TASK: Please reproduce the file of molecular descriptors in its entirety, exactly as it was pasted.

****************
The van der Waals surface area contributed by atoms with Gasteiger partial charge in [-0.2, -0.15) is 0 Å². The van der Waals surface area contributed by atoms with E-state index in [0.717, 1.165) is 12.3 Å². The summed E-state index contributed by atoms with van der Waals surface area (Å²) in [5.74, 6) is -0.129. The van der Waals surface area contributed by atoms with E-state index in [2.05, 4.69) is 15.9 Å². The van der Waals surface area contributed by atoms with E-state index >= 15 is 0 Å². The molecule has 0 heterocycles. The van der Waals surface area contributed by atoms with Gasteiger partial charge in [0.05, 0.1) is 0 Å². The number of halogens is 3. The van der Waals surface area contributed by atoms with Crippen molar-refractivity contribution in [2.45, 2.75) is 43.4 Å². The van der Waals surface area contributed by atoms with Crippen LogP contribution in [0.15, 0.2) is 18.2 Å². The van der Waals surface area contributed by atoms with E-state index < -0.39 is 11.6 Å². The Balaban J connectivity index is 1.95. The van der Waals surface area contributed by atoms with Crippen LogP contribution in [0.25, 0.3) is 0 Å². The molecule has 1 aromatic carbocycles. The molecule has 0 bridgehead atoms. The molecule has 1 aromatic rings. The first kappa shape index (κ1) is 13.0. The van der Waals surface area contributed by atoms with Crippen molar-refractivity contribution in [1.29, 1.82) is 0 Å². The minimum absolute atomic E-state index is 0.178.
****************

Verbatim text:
The van der Waals surface area contributed by atoms with Gasteiger partial charge in [-0.2, -0.15) is 0 Å². The van der Waals surface area contributed by atoms with E-state index in [0.717, 1.165) is 12.3 Å². The summed E-state index contributed by atoms with van der Waals surface area (Å²) in [5.74, 6) is -0.129. The van der Waals surface area contributed by atoms with E-state index in [2.05, 4.69) is 15.9 Å². The van der Waals surface area contributed by atoms with E-state index >= 15 is 0 Å². The molecule has 0 heterocycles. The van der Waals surface area contributed by atoms with Gasteiger partial charge in [0.05, 0.1) is 0 Å². The number of halogens is 3. The van der Waals surface area contributed by atoms with Crippen molar-refractivity contribution in [2.45, 2.75) is 43.4 Å². The van der Waals surface area contributed by atoms with Crippen LogP contribution in [0.15, 0.2) is 18.2 Å². The van der Waals surface area contributed by atoms with E-state index < -0.39 is 11.6 Å². The Balaban J connectivity index is 1.95. The van der Waals surface area contributed by atoms with Crippen LogP contribution in [0.25, 0.3) is 0 Å². The molecule has 1 aromatic carbocycles. The molecule has 0 bridgehead atoms. The molecule has 1 aromatic rings. The first kappa shape index (κ1) is 13.0. The van der Waals surface area contributed by atoms with Crippen molar-refractivity contribution in [1.29, 1.82) is 0 Å². The minimum absolute atomic E-state index is 0.178.